With the election over, attention will be on Adesina Akinwumi to deliver on his vision for the Africa Development Bank Group, which he calls ‘Building on the Successes of the African Development Bank and Positioning to Effectively Address Emerging Challenges” when he finally assumes power on September 1, 2015 at the bank’s head office in Abidjan.
Adesina said in his vision statement that Africa’s growth has been uneven as incidence of poverty remains a challenge across Africa with about 40% of the population living in extreme poverty.
“With such a large share of the population disconnected from the growth process, African economies face the challenge of growing discontent from disenfranchised youths, which could lead to economic, social and political fragilities.
Adesina who said he will focus on women issues as he is a big proponent of women’s empowerment added that the private sector growth faces challenges to fully unlock its potential. “Industrialization of the continent remains low, limiting the space to generate quality jobs. Africa’s challenge is to generate high – quality economic growth that is inclusive, sustainable and more effective in reducing poverty and addressing social inequities.”
Adesina disclosed that his vision is to help build a new Africa with prosperous, sustainable and inclusive growth; one that is peaceful, secure and united, regionally integrated and globally competitive. “A continent filled with hope, opportunities, liberties and freedom, with shared prosperity for all. An Africa that is open to the world, one that Africans are proud to call home.”
Adesina said the African Development Bank under his presidency would focus on the remarkable gains already made by previous Presidents of the Bank and work closely with the Bank’s shareholders to implement its strategic plan to position the Bank for even greater performance, efficiency and effectiveness in delivering transformational impact for Africa.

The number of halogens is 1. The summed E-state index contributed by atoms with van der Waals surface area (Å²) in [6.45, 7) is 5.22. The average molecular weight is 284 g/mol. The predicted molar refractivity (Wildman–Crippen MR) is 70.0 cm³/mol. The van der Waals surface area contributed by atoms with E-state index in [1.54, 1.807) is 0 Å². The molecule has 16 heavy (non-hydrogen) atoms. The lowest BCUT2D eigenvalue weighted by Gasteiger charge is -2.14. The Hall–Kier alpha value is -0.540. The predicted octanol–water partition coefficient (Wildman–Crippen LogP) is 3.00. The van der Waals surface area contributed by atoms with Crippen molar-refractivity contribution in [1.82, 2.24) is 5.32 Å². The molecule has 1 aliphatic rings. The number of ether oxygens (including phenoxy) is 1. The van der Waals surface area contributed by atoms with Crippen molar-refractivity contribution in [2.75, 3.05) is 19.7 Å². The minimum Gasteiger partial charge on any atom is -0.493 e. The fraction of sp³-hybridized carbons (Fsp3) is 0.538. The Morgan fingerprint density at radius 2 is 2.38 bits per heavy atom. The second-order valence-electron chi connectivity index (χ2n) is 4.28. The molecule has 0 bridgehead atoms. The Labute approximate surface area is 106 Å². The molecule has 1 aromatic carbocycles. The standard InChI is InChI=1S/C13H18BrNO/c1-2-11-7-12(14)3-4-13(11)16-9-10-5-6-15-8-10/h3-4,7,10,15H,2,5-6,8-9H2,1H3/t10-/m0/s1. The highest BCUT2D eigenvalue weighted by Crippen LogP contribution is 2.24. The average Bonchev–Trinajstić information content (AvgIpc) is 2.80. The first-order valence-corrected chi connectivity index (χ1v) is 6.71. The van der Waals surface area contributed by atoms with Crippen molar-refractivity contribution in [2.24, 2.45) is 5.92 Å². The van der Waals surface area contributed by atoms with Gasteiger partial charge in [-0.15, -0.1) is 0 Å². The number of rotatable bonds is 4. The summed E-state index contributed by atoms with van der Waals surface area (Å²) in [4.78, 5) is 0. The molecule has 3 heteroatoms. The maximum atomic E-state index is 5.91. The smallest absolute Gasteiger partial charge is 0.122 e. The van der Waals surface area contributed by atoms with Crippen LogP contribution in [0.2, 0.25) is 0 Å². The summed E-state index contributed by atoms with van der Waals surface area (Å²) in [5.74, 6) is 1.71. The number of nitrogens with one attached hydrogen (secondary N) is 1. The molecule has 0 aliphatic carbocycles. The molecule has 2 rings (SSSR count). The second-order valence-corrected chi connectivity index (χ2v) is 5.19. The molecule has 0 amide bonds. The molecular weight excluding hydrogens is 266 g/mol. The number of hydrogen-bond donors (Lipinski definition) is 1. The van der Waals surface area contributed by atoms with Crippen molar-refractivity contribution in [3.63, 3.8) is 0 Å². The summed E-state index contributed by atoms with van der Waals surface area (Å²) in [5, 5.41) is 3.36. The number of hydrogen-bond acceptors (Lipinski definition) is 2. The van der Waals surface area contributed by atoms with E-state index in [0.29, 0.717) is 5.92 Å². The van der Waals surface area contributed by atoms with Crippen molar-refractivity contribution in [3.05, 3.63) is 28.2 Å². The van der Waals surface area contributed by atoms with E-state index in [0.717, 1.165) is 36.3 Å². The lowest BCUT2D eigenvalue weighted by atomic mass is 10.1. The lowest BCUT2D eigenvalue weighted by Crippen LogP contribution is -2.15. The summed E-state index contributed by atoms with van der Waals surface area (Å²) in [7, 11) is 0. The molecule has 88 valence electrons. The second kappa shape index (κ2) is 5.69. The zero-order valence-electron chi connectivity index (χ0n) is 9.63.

“My focus will be on growing the African private sector to help drive industrialization and wealth creation for Africa. I will prioritize the growth of small and medium sized companies, grow middle-sized capitalized companies and support the emergence of African global multinational companies.”
Adesina noted that the Bank will design advisory support services dedicated towards supporting the industrialization of Africa. “The infrastructure operations of the Bank will be closely aligned with the industrialization agenda to address the critical infrastructure gaps limiting industrial growth, especially power, water, gas, logistics and transport.
“The advisory service for industrialization will also target reforms in the fiscal, regulatory and business environment to further reduce the cost of doing business in Africa.” While commending the outgoing President Donald Kaberuka, Adesina Akinwumi described him as one of Africa’s outstanding leaders, promising to sustain his legacy by leveraging on his vision to achieve an economically integrated and prosperous continent.
For his part, President Kaberuka said he was “fully confident that under Adesina’s leadership, the Bank would move to the next level. And I know that you will extend the same support you gave me to the new President and his team.”